Common spiritual discussions of ego have created a legacy where aspects of identification, individuation, needs and ownership of gifts are seen as narcissistic assholishness.  Those that have grown up into the idea that they are not worthy enough to be seen or valued or loved buy into that hook, line and sinker. The cycle it perpetuates in the healing process resembles a gerbil wheel of self-flagellation.

Earlier this week, I posted this on the Place of Face:

I’ve been mostly silent the past few weeks dealing with what has been described as Operation Shitstorm which began coming to a head Christmas Eve. Funny the things that trigger pain and the release from it, no?

I landed here in Helena the second time this year in the middle of October and for the second time this year finally came to an all-stop; the kind of slamming of physical, mental, emotional and vehicular brakes that created a way for me to do for myself what I’ve done for others. It gave me the space to divorce myself from my family, breathe a little and hope that I’d maybe landed at home.

In all, this has been the most shitty ten in my adult life. Worse than leaving a husband, worse than any bout of depression I’ve walked through. Eighteen years of consistent, repeated, profound physical and emotional abuse is coming to the fore with ferocity and profound purpose. All that I am witness for others, I am in the process of myself. I let the body remember and release the choking, hitting, kicking, burning, bruising, belittling,head-slamming, shaming, grief, rage, despair, fear, desire for death, emptiness, loneliness, invisibility, ignoring and the shame associated with all those things that were needed to survive them.

I writhe on the floor, sink into the bed, freeze in the drivers seat; I sob, I scream even though I can’t open my mouth wide enough to scream loud enough, I mourn, I grieve, I know, I see, I feel–she and me–then and now, I choke on snot and rage and each cut away from hope, love, connection, longing, desire for life and love from the ones that brought me into the world.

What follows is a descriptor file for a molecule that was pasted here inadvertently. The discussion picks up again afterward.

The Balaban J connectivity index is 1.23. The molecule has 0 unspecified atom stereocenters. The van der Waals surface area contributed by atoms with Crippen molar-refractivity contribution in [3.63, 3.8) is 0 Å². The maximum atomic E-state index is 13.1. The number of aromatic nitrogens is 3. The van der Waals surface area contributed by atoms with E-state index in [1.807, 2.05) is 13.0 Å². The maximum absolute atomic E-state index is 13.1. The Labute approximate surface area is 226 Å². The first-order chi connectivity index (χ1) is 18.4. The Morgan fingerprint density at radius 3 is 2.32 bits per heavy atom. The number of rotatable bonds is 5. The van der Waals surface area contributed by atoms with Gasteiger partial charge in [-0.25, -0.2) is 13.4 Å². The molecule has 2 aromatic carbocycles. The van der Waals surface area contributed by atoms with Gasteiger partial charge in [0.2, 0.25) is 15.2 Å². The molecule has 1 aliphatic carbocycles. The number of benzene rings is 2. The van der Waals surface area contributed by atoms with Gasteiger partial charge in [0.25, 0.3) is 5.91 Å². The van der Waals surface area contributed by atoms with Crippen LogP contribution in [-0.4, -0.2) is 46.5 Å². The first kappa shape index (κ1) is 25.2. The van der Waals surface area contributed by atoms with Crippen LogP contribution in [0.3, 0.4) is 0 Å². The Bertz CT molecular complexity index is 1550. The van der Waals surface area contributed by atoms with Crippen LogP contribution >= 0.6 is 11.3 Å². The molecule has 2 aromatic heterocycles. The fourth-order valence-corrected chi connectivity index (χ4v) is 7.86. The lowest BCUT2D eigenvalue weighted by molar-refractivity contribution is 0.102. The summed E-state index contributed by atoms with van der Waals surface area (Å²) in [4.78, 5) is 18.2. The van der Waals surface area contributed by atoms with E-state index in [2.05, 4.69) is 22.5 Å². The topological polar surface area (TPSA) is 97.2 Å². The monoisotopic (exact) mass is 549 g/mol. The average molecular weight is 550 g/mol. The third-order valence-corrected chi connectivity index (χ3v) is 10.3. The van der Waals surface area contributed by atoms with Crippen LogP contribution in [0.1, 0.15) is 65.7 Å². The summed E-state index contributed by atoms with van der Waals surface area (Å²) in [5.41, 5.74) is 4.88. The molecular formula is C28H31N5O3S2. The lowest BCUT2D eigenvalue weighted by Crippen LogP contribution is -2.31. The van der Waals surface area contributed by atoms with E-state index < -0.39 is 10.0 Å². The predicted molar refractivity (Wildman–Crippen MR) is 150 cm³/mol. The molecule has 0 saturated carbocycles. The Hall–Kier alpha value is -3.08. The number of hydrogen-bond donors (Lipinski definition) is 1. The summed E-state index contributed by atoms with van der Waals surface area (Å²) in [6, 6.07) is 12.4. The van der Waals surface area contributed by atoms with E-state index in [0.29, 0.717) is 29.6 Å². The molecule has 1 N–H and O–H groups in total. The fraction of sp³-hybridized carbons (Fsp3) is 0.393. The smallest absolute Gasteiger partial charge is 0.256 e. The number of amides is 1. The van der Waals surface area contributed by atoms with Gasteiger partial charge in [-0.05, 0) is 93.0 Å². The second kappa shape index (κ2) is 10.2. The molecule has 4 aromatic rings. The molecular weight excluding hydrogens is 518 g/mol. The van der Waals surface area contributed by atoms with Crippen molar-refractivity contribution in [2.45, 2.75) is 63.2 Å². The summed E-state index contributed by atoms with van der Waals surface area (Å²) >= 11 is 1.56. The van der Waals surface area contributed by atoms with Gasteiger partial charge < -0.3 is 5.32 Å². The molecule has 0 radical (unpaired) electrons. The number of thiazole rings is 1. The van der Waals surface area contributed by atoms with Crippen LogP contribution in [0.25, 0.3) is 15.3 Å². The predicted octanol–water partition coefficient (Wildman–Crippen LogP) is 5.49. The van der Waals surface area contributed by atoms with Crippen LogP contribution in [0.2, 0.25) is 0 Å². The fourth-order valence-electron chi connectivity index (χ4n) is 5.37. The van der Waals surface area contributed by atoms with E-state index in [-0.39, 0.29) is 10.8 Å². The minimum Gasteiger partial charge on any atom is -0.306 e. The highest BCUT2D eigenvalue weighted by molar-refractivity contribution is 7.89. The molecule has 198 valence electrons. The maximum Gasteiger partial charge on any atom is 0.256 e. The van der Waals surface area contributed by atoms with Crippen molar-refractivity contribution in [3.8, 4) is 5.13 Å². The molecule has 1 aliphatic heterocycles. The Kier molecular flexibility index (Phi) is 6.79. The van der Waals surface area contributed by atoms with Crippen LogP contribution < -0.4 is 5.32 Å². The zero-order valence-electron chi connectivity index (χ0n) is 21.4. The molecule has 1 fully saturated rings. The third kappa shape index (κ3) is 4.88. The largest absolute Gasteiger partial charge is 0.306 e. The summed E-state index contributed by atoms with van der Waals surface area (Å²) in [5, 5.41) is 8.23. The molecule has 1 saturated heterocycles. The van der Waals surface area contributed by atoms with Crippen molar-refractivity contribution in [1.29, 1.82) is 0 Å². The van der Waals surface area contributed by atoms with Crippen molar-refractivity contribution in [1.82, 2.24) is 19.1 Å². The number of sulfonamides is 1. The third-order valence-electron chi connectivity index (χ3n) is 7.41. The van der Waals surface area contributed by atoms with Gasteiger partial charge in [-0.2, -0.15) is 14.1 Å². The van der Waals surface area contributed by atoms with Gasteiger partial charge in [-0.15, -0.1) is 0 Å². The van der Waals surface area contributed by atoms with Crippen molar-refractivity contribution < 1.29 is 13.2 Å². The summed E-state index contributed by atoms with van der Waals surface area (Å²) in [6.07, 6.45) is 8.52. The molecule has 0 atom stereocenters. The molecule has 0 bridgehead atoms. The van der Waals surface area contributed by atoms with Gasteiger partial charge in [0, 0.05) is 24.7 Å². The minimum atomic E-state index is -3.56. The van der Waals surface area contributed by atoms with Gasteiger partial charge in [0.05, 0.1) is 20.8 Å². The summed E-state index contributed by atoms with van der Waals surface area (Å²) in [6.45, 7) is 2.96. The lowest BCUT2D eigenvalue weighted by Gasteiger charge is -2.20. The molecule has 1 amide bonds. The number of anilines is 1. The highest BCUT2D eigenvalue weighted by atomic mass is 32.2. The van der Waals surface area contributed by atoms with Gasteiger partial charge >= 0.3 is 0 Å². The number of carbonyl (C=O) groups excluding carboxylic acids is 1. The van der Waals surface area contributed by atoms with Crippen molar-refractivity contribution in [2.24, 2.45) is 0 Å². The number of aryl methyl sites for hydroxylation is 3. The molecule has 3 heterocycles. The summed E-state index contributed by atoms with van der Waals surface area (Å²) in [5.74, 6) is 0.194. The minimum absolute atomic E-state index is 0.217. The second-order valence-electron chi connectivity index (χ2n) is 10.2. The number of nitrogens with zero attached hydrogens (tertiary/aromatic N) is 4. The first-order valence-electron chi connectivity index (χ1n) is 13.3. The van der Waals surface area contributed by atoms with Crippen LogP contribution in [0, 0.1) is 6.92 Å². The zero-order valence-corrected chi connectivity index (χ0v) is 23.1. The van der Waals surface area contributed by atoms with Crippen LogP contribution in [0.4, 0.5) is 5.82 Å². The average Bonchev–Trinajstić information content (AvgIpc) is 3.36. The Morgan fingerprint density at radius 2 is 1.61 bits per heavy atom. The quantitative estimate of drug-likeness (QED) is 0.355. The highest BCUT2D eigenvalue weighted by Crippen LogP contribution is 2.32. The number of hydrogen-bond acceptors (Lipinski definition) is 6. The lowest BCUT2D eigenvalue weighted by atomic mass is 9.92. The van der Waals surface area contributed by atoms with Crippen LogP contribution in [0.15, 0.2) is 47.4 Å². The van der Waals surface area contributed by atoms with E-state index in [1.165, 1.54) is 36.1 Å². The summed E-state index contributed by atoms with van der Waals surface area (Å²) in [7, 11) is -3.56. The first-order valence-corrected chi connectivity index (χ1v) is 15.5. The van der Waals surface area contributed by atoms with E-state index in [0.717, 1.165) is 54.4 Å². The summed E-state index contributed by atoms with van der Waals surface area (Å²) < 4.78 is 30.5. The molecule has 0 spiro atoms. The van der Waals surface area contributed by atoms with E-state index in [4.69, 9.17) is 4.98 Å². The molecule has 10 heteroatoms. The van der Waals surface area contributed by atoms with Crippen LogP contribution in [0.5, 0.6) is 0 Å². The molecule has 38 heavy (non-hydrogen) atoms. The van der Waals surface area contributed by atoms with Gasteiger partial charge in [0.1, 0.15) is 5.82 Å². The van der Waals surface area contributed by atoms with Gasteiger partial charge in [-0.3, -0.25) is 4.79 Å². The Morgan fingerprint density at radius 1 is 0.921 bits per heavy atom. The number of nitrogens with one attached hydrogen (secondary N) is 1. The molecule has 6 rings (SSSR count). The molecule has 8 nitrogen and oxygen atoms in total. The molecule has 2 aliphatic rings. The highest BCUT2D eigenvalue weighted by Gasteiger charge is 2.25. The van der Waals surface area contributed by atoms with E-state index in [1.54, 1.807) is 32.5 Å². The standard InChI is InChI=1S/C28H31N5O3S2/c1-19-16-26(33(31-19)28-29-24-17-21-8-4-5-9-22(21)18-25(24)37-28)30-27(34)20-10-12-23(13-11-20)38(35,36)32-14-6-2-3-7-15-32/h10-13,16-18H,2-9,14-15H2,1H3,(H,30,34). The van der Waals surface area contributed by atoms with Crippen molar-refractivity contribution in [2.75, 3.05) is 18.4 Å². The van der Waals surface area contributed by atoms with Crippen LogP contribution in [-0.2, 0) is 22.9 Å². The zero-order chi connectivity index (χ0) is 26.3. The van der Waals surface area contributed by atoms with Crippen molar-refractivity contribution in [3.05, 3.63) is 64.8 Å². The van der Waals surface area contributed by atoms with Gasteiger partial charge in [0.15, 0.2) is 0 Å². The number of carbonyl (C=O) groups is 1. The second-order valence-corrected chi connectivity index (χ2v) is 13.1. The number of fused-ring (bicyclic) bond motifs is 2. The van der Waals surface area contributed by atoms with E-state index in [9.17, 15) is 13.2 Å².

I stumble through the deep desire to be fucked six ways to Sunday so I can feel seen, so I can be flayed open and touched by love and desire and grace in those places where violence and its remnants have clung; so that in the spaces left behind in release can be filled with goodness and beauty and light and mercy and witnessed by all things holy.

I roil in the shame of not being able to take care of myself now and liken it to how I felt then; not being able to ask for help but needing someone, anyone to ask the right question, see the bruise, the pain and offer succor and safety.

I crave pretty and beauty–color, sound, breath, food, body, birds, bright, textures, tastes. I need freedom from the poverty that’s incongruous with the richness of gifts my Being brings.

And I want it real. *ALL* real, none of this fake-ass, mannequin-like parading of meme-ified, GIF shit. I want it you to know that I’m reusing toilet paper, rationing thyroid meds, see through your bullshit in the same way I see through mine, don’t even know who the fuck I’m shouting “I LOVE YOU” to when it comes burbling out of my hearted voice. Don’t fucking ask me who I am *exactly* or tell me that I don’t know who I am because you want me to be something you think you know. Don’t feed me horseshit and get pissed when I don’t think it’s savory.

And I lay it all out here as if revelation and witnessing of the pain and shame and fear and hope and betrayal and grief and desire for death and freedom relived again and again, you will see my real strength; the source of the courage; that inexplicable, incomparable *thing* that brings Beloveds across time back home into this body and sends me screaming “I LOVE YOU” into the places others fear to tread.

I didn’t especially post it because I wanted attention, though the attention I got soothed some aching-heart bits. I posted it because holding it all in any more is no longer an option for me.  Living as a profoundly gifted healer whose gifts to are meant for larger audience also, in my opinion, means being open about the shitty bits, how I got here and what it means to others. Each time I share, someone else can relate and, perhaps, give themselves permission to share the scary, dirty, shame-laden bits that hold them hostage, too.  It requires me to trust my own instincts and the loving-kind nature of others.

The former is easy-peasy. I live in a fashion that allows me to pivot directions within a breath as a I move through this world and the ether. The latter?  Let’s just say I don’t do gracefully. Not only have I been taught to not ask for help because that is bad-bad: I’m expecting others to be responsible for me or I’m a whore. When I’ve received help in the past  it’s been couched in a ‘why can’t you just be a productive citizen’ or a quid pro quo down the road that is soul-sucking at best or unethical at worst.

So, for me and many others, learning how to trust others is a struggle and requires the power of witnessing allows us to do so.  When I say, “I see you” I mean I see all of you. The good, the fugly, the fandamtabulous, from whence they come and the future they are taking you to. I’m learning how to see those in myownfineself. I hope we can ride some of this together.